Angkas has had a strange, strange week.
It all started early Monday morning, when the LTFRB’s Technical Working Group (TWG) suddenly announced that they were ending the pilot run for motorcycle taxis way too early—like two months early—because of “numerous obstacles” that were apparently hindering the TWG from gathering their data. Oh, and also because of “social media statements disparaging the TWG,” meaning they got all sensitive. This meant all bike taxi services would have been illegal the following week.
Yes, that also meant Angkas’s competitor Joyride, but there were also rumblings of Angkas being blacklisted for supposed violations. I don’t know about you, but that certainly looks like a vendetta to me.
I don’t know about you, but that certainly looks like a vendetta to me.
Of course, they got the exact reaction anyone would expect for an announcement like this. After all, Angkas and its kind are now the easiest and cheapest ways to make it from point A to point B on time (and maybe a little disheveled) in the hell that is Metro Manila traffic. The motorcycle riders themselves have acknowledged their value in this system, investing their money and time into bikes just to get these jobs. Then you’d take them all away out of what clearly looks like spite?
But not to worry—as some predicted, this controversy wouldn’t last too long, because it seemed like a smokescreen for something else. Two days later, the TWG took back their little decision and allowed the pilot run to continue. While that’s definitely good news for Filipino commuters in the city, it’s still a just a little bit sketchy as one Senator Bong Go, who some think has connections to Joyride, and by extension President Duterte, look like heroes for saving the day.
While that’s definitely good news for Filipino commuters in the city, it’s still a just a little bit sketchy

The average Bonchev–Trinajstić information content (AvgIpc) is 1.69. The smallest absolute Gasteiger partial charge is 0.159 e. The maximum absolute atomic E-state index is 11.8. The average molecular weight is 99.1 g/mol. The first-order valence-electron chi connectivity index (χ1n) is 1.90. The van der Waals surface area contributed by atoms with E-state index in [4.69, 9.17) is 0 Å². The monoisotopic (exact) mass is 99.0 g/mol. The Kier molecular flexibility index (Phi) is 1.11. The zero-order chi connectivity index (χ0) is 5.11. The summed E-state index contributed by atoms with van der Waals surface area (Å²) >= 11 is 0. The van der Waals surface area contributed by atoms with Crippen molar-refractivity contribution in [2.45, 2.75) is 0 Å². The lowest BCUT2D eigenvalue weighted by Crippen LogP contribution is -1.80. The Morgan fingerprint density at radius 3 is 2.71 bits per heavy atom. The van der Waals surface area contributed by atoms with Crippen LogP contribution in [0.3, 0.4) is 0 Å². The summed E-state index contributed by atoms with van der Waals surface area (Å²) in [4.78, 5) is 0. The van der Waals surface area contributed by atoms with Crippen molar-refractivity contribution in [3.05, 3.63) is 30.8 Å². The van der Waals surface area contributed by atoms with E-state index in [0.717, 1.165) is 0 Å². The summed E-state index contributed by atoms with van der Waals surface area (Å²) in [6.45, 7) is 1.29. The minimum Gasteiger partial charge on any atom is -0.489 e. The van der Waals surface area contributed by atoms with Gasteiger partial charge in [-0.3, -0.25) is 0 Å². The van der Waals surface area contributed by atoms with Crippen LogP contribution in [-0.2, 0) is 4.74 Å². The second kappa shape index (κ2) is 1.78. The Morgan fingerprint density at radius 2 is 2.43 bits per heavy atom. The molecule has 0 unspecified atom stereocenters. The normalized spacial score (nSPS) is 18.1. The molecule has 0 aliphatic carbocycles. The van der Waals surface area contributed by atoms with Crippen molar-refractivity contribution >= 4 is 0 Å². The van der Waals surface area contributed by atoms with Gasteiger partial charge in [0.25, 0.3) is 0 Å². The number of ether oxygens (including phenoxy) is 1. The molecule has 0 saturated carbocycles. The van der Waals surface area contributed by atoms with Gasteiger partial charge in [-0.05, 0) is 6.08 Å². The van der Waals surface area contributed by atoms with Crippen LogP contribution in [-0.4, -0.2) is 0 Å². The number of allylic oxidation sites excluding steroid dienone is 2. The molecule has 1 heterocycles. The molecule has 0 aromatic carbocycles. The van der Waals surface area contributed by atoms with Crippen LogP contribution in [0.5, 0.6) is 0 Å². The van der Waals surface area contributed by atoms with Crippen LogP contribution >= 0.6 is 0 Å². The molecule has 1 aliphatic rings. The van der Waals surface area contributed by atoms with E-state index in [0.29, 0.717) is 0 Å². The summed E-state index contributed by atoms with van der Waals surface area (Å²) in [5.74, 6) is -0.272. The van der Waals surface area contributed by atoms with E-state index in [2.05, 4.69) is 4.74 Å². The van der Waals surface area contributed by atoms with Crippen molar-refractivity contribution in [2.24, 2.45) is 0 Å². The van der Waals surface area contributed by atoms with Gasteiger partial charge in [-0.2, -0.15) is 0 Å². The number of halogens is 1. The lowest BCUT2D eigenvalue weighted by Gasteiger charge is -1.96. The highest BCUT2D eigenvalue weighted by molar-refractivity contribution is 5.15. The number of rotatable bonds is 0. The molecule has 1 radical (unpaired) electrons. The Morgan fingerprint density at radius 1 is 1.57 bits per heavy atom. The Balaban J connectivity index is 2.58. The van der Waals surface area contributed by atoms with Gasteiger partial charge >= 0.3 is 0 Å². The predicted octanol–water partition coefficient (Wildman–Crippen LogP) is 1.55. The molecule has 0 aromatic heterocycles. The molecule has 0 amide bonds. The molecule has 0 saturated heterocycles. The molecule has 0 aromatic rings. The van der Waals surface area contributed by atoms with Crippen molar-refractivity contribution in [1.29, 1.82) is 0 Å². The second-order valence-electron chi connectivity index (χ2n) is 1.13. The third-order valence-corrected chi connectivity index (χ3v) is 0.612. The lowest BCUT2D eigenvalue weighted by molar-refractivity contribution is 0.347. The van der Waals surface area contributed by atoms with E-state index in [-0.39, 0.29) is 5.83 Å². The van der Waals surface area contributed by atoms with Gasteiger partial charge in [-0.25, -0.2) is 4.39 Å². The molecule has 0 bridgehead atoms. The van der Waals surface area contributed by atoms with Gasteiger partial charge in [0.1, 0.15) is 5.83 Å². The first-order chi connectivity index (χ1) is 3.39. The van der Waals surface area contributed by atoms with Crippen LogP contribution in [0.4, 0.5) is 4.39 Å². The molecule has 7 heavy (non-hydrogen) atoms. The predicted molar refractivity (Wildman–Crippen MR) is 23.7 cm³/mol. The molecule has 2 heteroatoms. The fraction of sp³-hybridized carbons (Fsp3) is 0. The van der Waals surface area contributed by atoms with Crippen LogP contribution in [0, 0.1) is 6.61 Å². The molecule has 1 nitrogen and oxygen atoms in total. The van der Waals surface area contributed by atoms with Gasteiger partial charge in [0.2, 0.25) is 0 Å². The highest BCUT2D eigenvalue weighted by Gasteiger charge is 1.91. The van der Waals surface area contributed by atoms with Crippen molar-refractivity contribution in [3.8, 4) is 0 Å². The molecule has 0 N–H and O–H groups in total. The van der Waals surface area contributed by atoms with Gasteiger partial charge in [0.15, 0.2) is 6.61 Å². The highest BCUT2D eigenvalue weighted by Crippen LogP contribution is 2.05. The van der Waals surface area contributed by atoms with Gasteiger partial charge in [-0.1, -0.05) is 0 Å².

Then on the same day, Senator Koko Pimentel filed a resolution in the Senate to declare Angkas CEO Angeline Tham persona non grata for “arrogant and irresponsible acts,” referring to the big Angkas rally last month protesting the 10,000-biker limit the LTFRB was set to impose on the service. Nobody is really taking it seriously as Pimentel wrote the resolution in a really vindictive manner, plus there’s also the fact that his former campaign headquarters is now the Joyride base of operations. So, uh, good luck with that.
Yung headquarters ni Pimentel sa Marcos Highway, yun na yung headquarters ng JoyRide ngayon. Siya rin nag endorse ng JoyRide sa DOTr.
Tigilan mo nga kami. Nakakahiya naman sa tatay mo. Sobra mong ganid. https://t.co/jigmvw9Xkr
— Tito Maroon #UPFight (@maroontito) January 22, 2020
So now that Angkas has come out of this relatively unscathed—until the next controversy comes, at least—who’s really losing here? Is it their competitors? The idea of motorcycle taxis as a whole? Ride-sharing apps in general?
Some lose more than others, but the true loser of it all is the Filipino public.
Seriously, though—it’s 2020 and we’ve had this traffic crisis for years. What are we still doing relying on services like Angkas, Joyride, Grab, Owto, Sampassenger, and whatever else have you? The paralyzing traffic in the Metro has created a whole new economy from which capitalists and entrepreneurs can make more money than their drivers and riders. One could even think it’s in the best interests of that few to keep the city forever congested.
The paralyzing traffic in the Metro has created a whole new economy from which capitalists and entrepreneurs can make more money than their drivers and riders.
The truth is these services aren’t really making things better. They’re only serving us the illusion of progress and convenience. As long as we have our own ways of getting where we need to be, we’re always going to think that we’re being saved somehow. Well, we are, but there could always be more to transportation than this messy ecosystem where some are trying to take others out.
But what’s really going to make things better is when the government finally does something real and impactful about the terrible traffic in Manila, including making public transportation a real breeze and affordable to ride for every Filipino. That’s what we’re really looking for, because until that happens, we’re only just gritting our teeth and tolerating spending so much of our less-than-ideal salaries on getting around. (Oh, and that’s a rant for another article, too.)
…what’s really going to make things better is when the government finally does something real and impactful about the terrible traffic in Manila
In the meantime, if you use it, thank your lucky stars that Angkas is still around. Tip your riders if you can afford it, because if motorcycle taxis ultimately end up not being legal after March, then they’ll be the hardest hit economically. We’re all in this mess together, and we’re gonna be in here for quite a while—especially with these politicians and unsavory characters always trying to make things harder for us.
Art by Rye Antonio